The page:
What happens when audiences have come to expect long-simmering, historically engaged Gesamtkunstwerks from a filmmaker and then are treated rapid-fire to a series of increasingly ungraspable present-day love stories? What is Malick doing in To the Wonder, Knight of Cups, and Song to Song, and why now?
Kore-eda has explained that his latest film, After the Storm, is an unofficial sequel to his 2008 drama Still Walking. Both films contemplate the fresh wounds left by a deceased family member on the living; the former takes place over the course of a single day, the new film over several weeks.
Assayas seems to have conceived this film as several genre pieces in one (a pseudo horror, a psychological thriller, a melancholy drama about grief), but each of these strands, incomplete in its way, serves a grander and fully realized purpose in the larger ontological excavation of Maureen.
It is important for me to work without a locked script, and without giving strong directions.
The premise serves as a malleable metaphor: the white coopting of black cool, cited as one of the reasons for the selection of exclusively black targets; the ongoing use of unwilling black bodies to perform white labor from plantation to penitentiary; and the pressures of conformity borne by the blacks living among white affluence.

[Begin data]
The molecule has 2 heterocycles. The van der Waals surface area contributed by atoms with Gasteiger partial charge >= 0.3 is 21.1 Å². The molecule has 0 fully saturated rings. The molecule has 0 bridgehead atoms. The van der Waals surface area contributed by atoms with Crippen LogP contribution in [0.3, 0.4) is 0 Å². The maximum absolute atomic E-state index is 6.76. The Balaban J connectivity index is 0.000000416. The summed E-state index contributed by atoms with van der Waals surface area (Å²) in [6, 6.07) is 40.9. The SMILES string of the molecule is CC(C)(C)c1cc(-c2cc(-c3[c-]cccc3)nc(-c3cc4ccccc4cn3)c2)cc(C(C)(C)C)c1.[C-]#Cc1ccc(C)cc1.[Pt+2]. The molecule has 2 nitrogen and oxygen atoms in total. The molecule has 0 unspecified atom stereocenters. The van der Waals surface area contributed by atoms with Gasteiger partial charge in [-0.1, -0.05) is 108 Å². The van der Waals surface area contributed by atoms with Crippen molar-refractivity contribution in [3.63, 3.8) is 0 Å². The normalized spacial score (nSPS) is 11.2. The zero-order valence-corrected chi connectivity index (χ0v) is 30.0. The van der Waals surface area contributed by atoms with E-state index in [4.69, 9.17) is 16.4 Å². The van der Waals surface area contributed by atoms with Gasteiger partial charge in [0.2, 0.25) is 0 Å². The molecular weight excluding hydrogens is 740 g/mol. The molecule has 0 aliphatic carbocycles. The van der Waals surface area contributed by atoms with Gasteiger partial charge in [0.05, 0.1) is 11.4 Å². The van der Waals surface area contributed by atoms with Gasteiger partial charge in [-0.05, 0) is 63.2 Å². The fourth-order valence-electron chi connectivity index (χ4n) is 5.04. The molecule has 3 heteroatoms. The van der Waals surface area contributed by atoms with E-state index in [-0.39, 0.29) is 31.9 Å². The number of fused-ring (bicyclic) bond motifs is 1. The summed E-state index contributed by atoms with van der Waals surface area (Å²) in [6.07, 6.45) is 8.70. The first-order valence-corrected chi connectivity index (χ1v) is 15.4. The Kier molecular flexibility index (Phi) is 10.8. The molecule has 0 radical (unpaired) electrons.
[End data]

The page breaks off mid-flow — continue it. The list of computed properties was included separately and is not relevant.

There are pretty pictures, some interesting in broad-stroke conception, that are nonetheless leeched of those intangible qualities that would lend them genuine grandeur and thematic heft. As a result, they just sit there, heavy on the eyes, light on the heart and mind.
With the tone and care of the genuinely righteous, his voice was that of a herald, with writing that sliced through hypocrisy and the specific, tragic banality of American life with a swift condemnation that managed to touch the sublime.
There is high public interest in stand-up comedy, evidenced by the popularity of Louie, The Aristocrats . . . the ability of comics like Hannibal Buress and Amy Schumer to make headlines and the preponderance of specials on streaming services like Netflix. But the subject has been a hard nut for narrative features to crack.
Years in Review
Best ESPN Miniseries, Best Ending, Best Hitchcockian Cameo, Foulest Trailer, Biggest Missed Opportunity, We Don’t Need Another Superhero, Best Musical, Most Underrated Overrated Double Oscar Winner, Scariest Movie, Worst Film Criticism, and more